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A Most Curious departure

RIBA president Alan Jones temporarily steps down after only seven months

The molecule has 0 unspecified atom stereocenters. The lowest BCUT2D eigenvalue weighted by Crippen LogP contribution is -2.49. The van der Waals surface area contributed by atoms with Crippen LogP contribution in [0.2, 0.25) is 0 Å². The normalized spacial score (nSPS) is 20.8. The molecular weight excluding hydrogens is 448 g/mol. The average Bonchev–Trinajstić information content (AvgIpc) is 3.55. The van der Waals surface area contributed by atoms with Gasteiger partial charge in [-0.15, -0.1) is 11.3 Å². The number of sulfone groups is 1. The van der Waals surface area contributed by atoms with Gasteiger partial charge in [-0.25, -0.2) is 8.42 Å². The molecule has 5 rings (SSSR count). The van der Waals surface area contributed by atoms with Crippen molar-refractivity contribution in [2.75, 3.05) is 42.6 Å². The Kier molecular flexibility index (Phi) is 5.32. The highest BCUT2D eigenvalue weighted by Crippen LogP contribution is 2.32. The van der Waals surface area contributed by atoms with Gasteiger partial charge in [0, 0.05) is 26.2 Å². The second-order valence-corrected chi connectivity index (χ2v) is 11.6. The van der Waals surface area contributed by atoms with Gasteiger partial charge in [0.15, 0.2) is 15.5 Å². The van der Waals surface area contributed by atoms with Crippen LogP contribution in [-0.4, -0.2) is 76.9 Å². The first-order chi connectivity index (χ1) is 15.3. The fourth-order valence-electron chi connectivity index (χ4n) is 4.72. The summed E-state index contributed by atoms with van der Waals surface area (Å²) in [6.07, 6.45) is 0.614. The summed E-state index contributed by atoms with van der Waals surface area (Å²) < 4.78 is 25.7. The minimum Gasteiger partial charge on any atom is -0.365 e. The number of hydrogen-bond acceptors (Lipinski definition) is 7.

Northern Irish architect Alan Jones has temporarily and rather unexpectedly abandoned his post as the relatively newly instated president of the Royal Institute of British Architects (RIBA). As reported by The Architects’ Journal, news of this “shock decision” broke on March 31 when Jones emailed members of the RIBA Council, saying that a “matter had arisen” in his personal life that would require him stepping down from his duties. “I appreciate this comes at a time when there are extraordinary demands on everyone and I can only ask that you reinforce your support to our staff and senior officers during this period,” Jones went on to write in his letter. Per the Journal, a second email was also dispatched to all RIBA staff clarifying that Jones would be unreachable for “four to six weeks.” It did not, however, offer any further insight into what sort of circumstances had prompted the swift departure. The email also announced that RIBA honorary secretary Kerr Robertson would be “overseeing presidential responsibilities” in Jones’s absence. Jones, a graduate of and current professor at the School of Architecture at Queen’s University Belfast, assumed his responsibilities as RIBA’s 77th president in September 2019, taking over for Ben Derbyshire of London-headquartered HTA Design. Previously serving as RIBA’s vice president of education, Jones was elected to serve a two-year presidential term in August 2018, beating out fellow top contenders Elsie Owusu and Phil Allsopp in a closely watched race. Projects by Jones's eponymous, Country Antrim-based firm, Alan Jones Architects, have received numerous awards from RIBA and twice been shortlisted for the coveted Stirling Prize. Only one day after the news of Jones’s unexplained departure broke, the plot already began to thicken. On April 1, Building Design reported that RIBA had submitted a “serious incident report” involving Jones to the Charity Commission, a non-ministerial government agency that regulates registered charities in England and Wales. What that “serious incident” might be has not yet been disclosed. A spokesperson for the Charity Commission, however, confirmed receipt of the report: “The RIBA has acted in line with our guidance, by submitting a serious incident report to the commission in connection with the recent stepping down of the charity’s president. We are currently assessing information provided by the charity. We are unable to comment further at this time.” “I can confirm that we are aware of a personal issue in relation to the president,” Robertson, acting as RIBA’s interim president, added in prepared remarks. “This is a confidential matter and therefore it wouldn’t be appropriate for the RIBA to comment further at this stage.” AN reached out to RIBA for additional insight into this evolving story, and was provided with a statement from the organization's chief executive, Alan Vallance:  “We will be working as hard as ever during the President’s time away to ensure minimum disruption to the RIBA business. The RIBA is led by a team of dedicated senior trustees and expert staff, who will continue to support our members and represent their interests at the highest levels.”